AG: Okay, “Sir Patrick Spens”. It’s one of the most famous…
AG: There was one other thing that you said, which was that they..jumped?..or what did you say? What was that? What was the phrase for that?
Student: “Jump cut”.
AG: Jump cut. A jump cut is from what?
AG: ..with a big gap.. in between. “Jump cut” – That’s the first time I heard that, today. It’s an interesting poetics terminology.
AG: Well, you (know) “Juxtaposition”, but for modern kids to understand, “Jump cut” makes a lot more sense
HA: I guess it does. I think it sounds good. But, another thing..
AG: I (just) heard it today. It came out of his mouth today. I was just astounded that.. (and) he was applying it to (Ezra) Pound, wasn’t it? Is that where you got it from?
Student: (From the) blues.
AG: Blues and Pound. Jump cuts in blues and jump cuts in Pound. I want to illustrate that, because I’m a blues writer. Jump cut in blues. [to Helen Adam] – Can I interrupt?
HA: Yes, of course
AG: Add my two cents, from a song, as a jump cut. It’s a Christmas blues, ending.. I’ll sing the first.. It’s a Christmas blues, but it was a jump cut that I was interested in (as a characteristic of both blues and ballads), that totally irrational jump (altho’ it has a secret…)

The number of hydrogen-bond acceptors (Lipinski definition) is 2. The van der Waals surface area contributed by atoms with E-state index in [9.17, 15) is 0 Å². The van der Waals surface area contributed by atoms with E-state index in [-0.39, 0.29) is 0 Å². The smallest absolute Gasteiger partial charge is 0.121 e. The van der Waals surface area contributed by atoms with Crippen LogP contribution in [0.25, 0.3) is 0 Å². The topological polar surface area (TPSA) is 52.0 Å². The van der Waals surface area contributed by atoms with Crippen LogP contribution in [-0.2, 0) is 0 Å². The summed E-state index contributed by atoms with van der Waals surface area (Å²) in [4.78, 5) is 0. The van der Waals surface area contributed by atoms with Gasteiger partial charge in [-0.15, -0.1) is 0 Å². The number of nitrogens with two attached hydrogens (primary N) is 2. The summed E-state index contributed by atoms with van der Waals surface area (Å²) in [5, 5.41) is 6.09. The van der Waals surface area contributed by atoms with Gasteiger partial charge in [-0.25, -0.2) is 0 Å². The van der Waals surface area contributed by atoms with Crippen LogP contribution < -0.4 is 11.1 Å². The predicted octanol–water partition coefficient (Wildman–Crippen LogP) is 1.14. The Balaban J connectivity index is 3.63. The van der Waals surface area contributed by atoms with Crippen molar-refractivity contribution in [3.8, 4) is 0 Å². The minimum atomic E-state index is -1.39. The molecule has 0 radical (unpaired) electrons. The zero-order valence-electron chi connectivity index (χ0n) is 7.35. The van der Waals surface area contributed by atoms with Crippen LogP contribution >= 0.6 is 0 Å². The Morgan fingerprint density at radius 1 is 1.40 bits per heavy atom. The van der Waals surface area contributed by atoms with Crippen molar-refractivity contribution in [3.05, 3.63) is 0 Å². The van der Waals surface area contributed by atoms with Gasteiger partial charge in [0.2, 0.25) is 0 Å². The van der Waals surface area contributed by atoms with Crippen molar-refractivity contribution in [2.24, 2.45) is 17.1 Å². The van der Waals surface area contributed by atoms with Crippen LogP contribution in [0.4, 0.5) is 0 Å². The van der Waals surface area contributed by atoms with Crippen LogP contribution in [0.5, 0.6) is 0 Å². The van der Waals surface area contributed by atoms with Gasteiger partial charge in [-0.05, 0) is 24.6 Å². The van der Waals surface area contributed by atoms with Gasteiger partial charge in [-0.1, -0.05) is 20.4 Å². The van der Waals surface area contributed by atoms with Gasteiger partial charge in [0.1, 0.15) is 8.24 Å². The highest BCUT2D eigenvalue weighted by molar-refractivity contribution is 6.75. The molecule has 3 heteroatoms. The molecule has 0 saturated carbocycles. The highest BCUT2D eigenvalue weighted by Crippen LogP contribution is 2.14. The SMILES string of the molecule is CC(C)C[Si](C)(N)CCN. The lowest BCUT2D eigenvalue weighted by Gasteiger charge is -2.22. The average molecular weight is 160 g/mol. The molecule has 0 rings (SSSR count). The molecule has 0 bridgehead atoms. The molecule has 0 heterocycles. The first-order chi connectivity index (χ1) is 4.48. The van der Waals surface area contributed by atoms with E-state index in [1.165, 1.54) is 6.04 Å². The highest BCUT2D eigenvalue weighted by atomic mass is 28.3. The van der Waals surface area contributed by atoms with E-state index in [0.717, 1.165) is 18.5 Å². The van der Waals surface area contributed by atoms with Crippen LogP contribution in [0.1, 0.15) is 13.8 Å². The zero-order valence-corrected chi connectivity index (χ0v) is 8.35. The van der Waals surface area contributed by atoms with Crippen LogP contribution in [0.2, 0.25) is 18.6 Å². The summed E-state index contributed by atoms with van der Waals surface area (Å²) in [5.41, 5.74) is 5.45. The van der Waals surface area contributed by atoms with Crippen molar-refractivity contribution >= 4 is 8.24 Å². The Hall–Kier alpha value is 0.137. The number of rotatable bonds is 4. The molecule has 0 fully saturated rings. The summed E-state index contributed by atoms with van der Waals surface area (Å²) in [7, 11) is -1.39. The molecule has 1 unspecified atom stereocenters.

HA: The “Come Back Christmas”
AG: Yeah, I’m just going to do the first stanza and the last two…[Allen sings, accompanying himself with his harmonium] – “Christmas, come back/ New York City died last year/ New Year come back/ Big city died last year/ Dead on her big stone feet/ No light bulb shed one tear/ Merry Christmas/ Don’t take too much hard dope/ Happy New Year/ Don’t hang yourself with a rope/ Manahatta reborn/ After we gave up all hope/ Radiator cockroach/ Waving your horns at the wall/ What’ll I Feed You/ I don’t eat meat at all/ Go tell Mr. Bedbug/ He better stay out in the hall”
HA: Oh, that’s marvelous!
AG: The point of that was.
HA: That’s divine.
AG: The reason I dug what you said about “jump-cut”, was that I found this characteristic of the blues (particularly in Richard “Rabbit” Brown’s text for “James Alley Blues” which is to be found in a very great book called The Blues Line, published by Grossman Company. If you’re taking notes, you can take advantage of whatever information there is – (It’s) by Eric Sackheim – “James Alley Blues” – Richard “Rabbit” Brown – the singing of which you can hear on Folkways Records [now Smithsonian] collected by Harry Smith.
Student: There’s a little bookstore in the mall, and they have it there, because I’ve seen it.
AG: (In Boulder?) . Up near the Brillig Works (bookstore). Up there. Okay.